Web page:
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“Alcoholism is a disease, but it's the only one you can get yelled at for having. Goddamn it Otto, you are an alcoholic. Goddamn it Otto, you have Lupis... one of those two doesn't sound right.”- Mitch Hedberg

Kritik of the K
2nc biznez

pg…/…

In the 1999 French film “Protest,” some elephants decide to stage a protest by jumping off buildings. In 2 minutes (and believe me, that’s enough), the message is clear: shaking your fist at things, jumping off things, and acting all crazy isn’t going to get you far when you’re trying to beat your worst enemy: in this case, the pavement. The affirmative is a lot like a pair of protesting elephants, and no, we’re not commenting about their weight. Raising their fists at something known to all of us only as the “system” they’ll only get run over by tanks, standing parallel to their aggressor, and losing the ultimate battle. Stop protesting! Instead of bad French (pardon me…freedom) filmmaking, we should look to the Manchurian candidate in which Denzel Washington is captured and brainwashed in a plot to make Liev Schreiber president of the United States. No, we’re not telling you to brainwash people, we’re telling you that the state, that the powers “Out there” are stealthy, tactical, and operate on the invisible, most insidious level. Now imagine if Denzel had been aware of what technology was used to brainwash him, he could have averted the scheme and exposed it for what it was.

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“Alcoholism is a disease, but it's the only one you can get yelled at for having. Goddamn it Otto, you are an alcoholic. Goddamn it Otto, you have Lupis... one of those two doesn't sound right.”- Mitch Hedberg

Kritik of the K

pg…/…

B l o c k

“Alcoholism is a disease, but it's the only one you can get yelled at for having. Goddamn it Otto, you are an alcoholic. Goddamn it Otto, you have Lupis... one of those two doesn't sound right.”- Mitch Hedberg

L i n k 1. 2. 3. 4. 5.

LINK BLOCKNESS

“Demanding” that we act against the structures of violence is a call to arms that casts us as agents and allows us to indulge in fantasies of power. This battle is a black hole, it never approximates the system we fight, it is not warfare, its is the status quo. Convincing us all that the ballot means something, that we are agents in this war is to disempower five people- if we are busy indulging our fantasies with kritik we destroy the value of thought itself. As we speak, the technocrats of warfare are developing tactics that we cannot see, and as we shake hands and congratulate each other for critiquing them, we are being beaten by them. We must relieve ourselves of the duty to be critical warriors. The very nature of debate means we don’t identify with the same cause, and it is this non-identifiability that is irrelevant to the state. As singularities who fight the system, we become its enemies, expendable beings who can be sacrificed at a moment’s notice. Plan- laying out a strategy of resistence is passivity in the face of the fog of war, it is like begging to have somebody figure out how to beat your plan. Its like the avant-gards and having a manifesto- stop explaining yourself and the movment will be successful.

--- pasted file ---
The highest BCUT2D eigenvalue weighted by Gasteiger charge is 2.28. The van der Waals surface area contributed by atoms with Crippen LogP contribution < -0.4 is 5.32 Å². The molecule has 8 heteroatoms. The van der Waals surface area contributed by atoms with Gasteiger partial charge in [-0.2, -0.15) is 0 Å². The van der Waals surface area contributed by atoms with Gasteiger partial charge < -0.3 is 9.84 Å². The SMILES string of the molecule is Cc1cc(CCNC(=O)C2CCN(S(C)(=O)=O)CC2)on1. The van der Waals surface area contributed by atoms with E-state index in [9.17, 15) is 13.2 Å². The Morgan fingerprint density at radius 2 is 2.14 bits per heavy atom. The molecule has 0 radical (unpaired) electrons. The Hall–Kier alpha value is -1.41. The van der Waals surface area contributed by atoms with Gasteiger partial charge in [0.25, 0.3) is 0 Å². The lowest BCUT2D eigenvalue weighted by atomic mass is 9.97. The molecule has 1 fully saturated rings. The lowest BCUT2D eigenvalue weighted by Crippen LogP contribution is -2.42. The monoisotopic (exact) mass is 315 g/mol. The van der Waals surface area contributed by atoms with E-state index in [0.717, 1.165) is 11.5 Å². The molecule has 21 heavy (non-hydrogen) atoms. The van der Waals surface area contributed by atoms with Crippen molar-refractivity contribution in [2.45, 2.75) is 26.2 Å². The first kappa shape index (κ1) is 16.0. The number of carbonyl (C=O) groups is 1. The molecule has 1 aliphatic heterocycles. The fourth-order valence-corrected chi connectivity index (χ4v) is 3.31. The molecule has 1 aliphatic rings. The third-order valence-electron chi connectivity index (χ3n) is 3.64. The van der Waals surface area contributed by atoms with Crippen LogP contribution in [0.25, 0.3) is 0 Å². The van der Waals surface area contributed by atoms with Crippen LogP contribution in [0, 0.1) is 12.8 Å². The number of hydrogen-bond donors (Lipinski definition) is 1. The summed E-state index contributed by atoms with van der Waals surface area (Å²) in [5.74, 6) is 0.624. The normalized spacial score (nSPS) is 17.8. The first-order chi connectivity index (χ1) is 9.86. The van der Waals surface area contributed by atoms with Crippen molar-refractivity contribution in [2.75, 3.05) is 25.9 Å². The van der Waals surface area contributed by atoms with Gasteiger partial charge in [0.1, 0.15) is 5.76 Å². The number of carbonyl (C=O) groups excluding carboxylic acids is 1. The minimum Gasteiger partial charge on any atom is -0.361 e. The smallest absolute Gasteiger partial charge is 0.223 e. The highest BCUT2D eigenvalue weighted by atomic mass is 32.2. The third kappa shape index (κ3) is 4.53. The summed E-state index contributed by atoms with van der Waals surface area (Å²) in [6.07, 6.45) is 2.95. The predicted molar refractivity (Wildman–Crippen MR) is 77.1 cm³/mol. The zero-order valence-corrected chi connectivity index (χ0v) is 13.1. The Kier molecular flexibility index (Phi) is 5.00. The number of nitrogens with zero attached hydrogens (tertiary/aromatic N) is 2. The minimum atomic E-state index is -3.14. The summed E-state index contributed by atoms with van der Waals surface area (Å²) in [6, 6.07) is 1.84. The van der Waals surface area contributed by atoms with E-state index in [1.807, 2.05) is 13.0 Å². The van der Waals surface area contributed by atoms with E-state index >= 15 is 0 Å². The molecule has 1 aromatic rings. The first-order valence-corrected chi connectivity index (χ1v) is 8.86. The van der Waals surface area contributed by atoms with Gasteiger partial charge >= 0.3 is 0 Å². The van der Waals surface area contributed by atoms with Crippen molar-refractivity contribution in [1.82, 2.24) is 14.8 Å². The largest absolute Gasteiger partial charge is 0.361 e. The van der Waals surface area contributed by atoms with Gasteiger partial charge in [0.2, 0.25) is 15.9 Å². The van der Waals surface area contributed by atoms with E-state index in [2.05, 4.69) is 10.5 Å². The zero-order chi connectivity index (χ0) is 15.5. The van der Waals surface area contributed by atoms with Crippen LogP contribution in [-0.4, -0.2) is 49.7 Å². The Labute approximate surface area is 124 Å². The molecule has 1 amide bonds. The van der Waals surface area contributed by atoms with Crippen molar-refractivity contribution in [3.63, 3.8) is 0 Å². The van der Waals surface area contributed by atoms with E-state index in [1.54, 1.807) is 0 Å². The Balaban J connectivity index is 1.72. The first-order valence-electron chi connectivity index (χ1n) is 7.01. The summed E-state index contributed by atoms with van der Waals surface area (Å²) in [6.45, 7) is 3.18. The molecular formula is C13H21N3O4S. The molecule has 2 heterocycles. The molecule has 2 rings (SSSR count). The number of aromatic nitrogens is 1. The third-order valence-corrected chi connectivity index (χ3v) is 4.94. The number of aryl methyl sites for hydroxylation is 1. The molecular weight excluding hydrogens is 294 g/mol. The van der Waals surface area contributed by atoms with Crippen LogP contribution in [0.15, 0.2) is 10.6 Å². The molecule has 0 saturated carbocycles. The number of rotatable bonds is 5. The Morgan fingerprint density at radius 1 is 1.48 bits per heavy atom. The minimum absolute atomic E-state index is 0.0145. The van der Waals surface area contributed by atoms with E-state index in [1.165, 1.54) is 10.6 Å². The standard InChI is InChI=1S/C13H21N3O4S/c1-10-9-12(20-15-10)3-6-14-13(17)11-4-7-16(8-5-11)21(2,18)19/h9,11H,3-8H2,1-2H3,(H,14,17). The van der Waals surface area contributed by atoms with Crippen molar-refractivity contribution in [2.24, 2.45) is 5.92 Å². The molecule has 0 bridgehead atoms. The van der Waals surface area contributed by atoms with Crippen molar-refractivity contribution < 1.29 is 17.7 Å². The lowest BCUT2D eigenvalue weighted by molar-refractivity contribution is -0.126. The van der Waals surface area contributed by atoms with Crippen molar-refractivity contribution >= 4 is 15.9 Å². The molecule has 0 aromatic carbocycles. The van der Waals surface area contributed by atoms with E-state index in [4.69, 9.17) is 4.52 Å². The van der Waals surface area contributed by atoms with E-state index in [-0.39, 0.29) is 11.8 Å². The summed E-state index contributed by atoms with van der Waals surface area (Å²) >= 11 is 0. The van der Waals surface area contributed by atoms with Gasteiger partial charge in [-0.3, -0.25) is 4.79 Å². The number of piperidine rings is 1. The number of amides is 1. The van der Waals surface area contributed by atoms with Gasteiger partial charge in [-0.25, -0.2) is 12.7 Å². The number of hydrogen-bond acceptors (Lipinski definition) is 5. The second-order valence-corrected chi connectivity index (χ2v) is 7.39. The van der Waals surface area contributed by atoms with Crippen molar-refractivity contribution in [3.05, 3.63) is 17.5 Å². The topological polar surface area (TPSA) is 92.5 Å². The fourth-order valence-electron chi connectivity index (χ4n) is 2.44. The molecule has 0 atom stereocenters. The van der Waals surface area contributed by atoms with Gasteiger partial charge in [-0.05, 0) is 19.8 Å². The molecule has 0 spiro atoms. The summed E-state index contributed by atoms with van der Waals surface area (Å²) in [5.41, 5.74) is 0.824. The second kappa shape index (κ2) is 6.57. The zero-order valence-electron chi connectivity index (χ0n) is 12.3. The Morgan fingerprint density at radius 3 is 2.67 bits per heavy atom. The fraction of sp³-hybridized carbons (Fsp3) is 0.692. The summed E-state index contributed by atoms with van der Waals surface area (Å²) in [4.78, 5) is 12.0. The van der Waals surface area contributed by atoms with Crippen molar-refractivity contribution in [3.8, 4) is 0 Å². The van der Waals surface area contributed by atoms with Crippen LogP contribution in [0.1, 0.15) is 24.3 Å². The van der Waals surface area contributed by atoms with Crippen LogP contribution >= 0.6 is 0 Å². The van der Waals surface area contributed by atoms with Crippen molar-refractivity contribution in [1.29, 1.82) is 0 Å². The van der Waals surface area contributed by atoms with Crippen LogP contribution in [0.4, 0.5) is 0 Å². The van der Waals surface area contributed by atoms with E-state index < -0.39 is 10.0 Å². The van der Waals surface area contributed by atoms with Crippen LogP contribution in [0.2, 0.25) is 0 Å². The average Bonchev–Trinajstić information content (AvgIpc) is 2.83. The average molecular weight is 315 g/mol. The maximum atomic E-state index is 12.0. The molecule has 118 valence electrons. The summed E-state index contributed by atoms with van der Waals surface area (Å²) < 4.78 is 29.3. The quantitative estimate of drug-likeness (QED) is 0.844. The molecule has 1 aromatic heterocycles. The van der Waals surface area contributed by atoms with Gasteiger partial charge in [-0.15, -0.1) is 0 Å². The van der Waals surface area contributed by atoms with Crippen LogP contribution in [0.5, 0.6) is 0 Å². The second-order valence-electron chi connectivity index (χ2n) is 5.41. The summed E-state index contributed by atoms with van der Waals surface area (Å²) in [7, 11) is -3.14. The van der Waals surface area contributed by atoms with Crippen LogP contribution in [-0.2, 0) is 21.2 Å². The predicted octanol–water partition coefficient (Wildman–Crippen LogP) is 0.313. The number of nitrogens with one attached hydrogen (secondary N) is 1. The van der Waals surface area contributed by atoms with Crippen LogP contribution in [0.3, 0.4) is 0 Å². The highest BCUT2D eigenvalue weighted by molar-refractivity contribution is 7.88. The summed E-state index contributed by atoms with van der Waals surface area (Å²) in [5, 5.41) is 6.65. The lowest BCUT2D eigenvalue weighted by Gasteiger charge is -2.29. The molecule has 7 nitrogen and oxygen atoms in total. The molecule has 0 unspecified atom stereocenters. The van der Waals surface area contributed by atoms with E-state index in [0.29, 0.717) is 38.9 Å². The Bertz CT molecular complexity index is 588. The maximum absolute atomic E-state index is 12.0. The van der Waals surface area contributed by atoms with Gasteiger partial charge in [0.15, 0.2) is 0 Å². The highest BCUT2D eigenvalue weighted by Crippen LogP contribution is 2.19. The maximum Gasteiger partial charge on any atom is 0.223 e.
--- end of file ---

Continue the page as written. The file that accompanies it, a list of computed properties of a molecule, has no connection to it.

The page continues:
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Kritik of the K
1.

Permutation:

pg…/…

In rejecting the identity of the affirmative by merging it with that of our kritik, the aff becomes a singularity (even if that singularity is composed of a hybrid identity), rendering it susceptible to the state’s gaze, becoming what Agamben calls “identifiable” and “exterminable.”

2.

Intellectual movements are linked to the power of the system and therefore cannot effectively deploy stealth in order to subvert it, at least half the permutation will be in servitude to that which it tries to fight, turning the case and the K, so it’s a negative solvency issue at this point. [Insert “you are the system” ev] 3. Sure they can appropriate tactics, but the 1ac speech act has already functioned as a protest which means that by the time they get their hands on the tactical weaponry they need to create an effective war machine, they’ll already be pancakes under the wheels of tanks.

63

“Alcoholism is a disease, but it's the only one you can get yelled at for having. Goddamn it Otto, you are an alcoholic. Goddamn it Otto, you have Lupis... one of those two doesn't sound right.”- Mitch Hedberg

Kritik of the K
Another overview

pg…/…

We don’t have to be afraid of what we can see, it is what we can’t that is most dangerous. Denzel learned this in the Manchurian Candidate, as it was that which he couldn’t recall that nearly destroyed the world. Once we become identifiable resistors as we do when we demand against the state, when we make our intentions clear, we have already lost. Instead, we must invert this deterrence principle, stealth equipment can only function if its existence is clouded with uncertainty. We cannot have a plan, we cannot lay ourselves out there to be mowed down by someone’s tank. It is like in the first grade when I was having a milk carton “fight” with this little punk named Freddy. He threw the carton, and I threw it back, each time, his aim got better and he hit me harder, until I realized that the best thing I could do would be to hold on to the carton. I held on to the weapon, in this case a milk carton, in the case of the round “information” and completely disempowered him. I was probably weaker, I had worse aim than he di

64

“Alcoholism is a disease, but it's the only one you can get yelled at for having. Goddamn it Otto, you are an alcoholic. Goddamn it Otto, you have Lupis... one of those two doesn't sound right.”- Mitch Hedberg